Understanding Facial Masks
Facial Masks in Cosmetic Surgery
Over 5,000 years ago, Egyptians were creating facial masks of Pharoahs and prominent individuals. The idea of facial masks is, therefore, an ancient one and has been redone through the ages. It was done then as a way of immortalizing people.
I came upon mask making from a different perspective. For the last three years, I have been studying noses and nasal angles in surgery. As I transformed the nose, I wanted a way to measure the changes. I was using a piece of cardboard to hold up against the patient's nose on profile, and photographs were taken as I made surgical changes.
It became clear to me that a cross-table lateral photograph was 2-dimensional, and a 3-dimensional representation would be better.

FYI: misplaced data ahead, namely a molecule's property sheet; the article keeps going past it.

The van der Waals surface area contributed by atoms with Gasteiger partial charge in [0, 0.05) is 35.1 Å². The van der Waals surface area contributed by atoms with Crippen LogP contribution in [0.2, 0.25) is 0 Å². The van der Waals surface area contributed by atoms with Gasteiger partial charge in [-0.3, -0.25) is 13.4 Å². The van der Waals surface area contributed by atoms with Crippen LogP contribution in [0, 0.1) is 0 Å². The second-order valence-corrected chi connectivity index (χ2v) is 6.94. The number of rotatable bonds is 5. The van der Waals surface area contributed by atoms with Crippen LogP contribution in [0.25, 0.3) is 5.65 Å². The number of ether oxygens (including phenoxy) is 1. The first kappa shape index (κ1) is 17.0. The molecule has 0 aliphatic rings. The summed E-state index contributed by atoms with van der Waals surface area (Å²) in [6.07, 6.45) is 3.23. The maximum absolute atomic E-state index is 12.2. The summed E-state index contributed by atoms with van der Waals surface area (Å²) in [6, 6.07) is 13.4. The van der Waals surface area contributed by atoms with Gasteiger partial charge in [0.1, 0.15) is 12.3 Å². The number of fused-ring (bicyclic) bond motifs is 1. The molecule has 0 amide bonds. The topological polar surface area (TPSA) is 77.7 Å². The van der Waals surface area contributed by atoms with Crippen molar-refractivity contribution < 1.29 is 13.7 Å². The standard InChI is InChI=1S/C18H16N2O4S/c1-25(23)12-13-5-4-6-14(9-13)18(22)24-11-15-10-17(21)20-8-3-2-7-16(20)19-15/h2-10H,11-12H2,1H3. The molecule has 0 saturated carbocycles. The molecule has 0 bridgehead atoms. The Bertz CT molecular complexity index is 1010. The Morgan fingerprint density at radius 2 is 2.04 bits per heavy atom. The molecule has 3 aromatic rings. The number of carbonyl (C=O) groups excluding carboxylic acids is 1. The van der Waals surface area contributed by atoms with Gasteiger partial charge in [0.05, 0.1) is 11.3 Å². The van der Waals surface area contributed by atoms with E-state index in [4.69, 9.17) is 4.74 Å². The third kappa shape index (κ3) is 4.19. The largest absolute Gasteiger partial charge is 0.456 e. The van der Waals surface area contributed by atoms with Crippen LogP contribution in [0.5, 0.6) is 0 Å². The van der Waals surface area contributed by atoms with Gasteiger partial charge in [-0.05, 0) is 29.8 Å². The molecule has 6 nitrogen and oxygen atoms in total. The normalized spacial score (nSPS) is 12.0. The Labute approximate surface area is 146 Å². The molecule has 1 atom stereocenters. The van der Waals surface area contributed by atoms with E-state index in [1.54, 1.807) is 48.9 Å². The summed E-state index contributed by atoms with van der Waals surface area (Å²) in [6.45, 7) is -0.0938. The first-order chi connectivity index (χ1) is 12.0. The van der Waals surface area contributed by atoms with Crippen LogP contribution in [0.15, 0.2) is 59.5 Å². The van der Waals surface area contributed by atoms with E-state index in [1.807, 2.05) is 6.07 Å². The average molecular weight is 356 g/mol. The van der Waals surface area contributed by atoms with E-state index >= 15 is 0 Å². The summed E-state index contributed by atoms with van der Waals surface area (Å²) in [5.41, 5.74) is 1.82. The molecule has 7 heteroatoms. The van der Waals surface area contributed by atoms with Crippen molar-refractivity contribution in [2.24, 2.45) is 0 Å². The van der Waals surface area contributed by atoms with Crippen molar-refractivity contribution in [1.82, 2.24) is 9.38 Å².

Therefore, I thought of making facial masks in surgery. There would be "before" and "after" ones but, most importantly, one created during surgery. This mask holds the power and key to expressing the process of facial transformation. Suddenly, surgery itself became an art. Utililizing artistic principles in surgery has long been established, but surgery becoming an art form is novel.
The "transition mask" has a certain ugliness and disproportion that only a surgeon has heretofore appreciated. It allows the bystander to feel and understand the changes and what effects it has on the facial features. The observer is at once brought into the operating room through a clean, white, and nonbloody piece of art - the facial mask.
Masks help me explain surgery to patients. They help me look at faces in a more 3-dimensional way. Masks help prospective patients understand their facial features better. The actual patients of whom the masks represent, so far have been fascinated and pleased by their representations, perhaps a sense of their own immortality.
This article provided by Dr. Stanley Jacobs.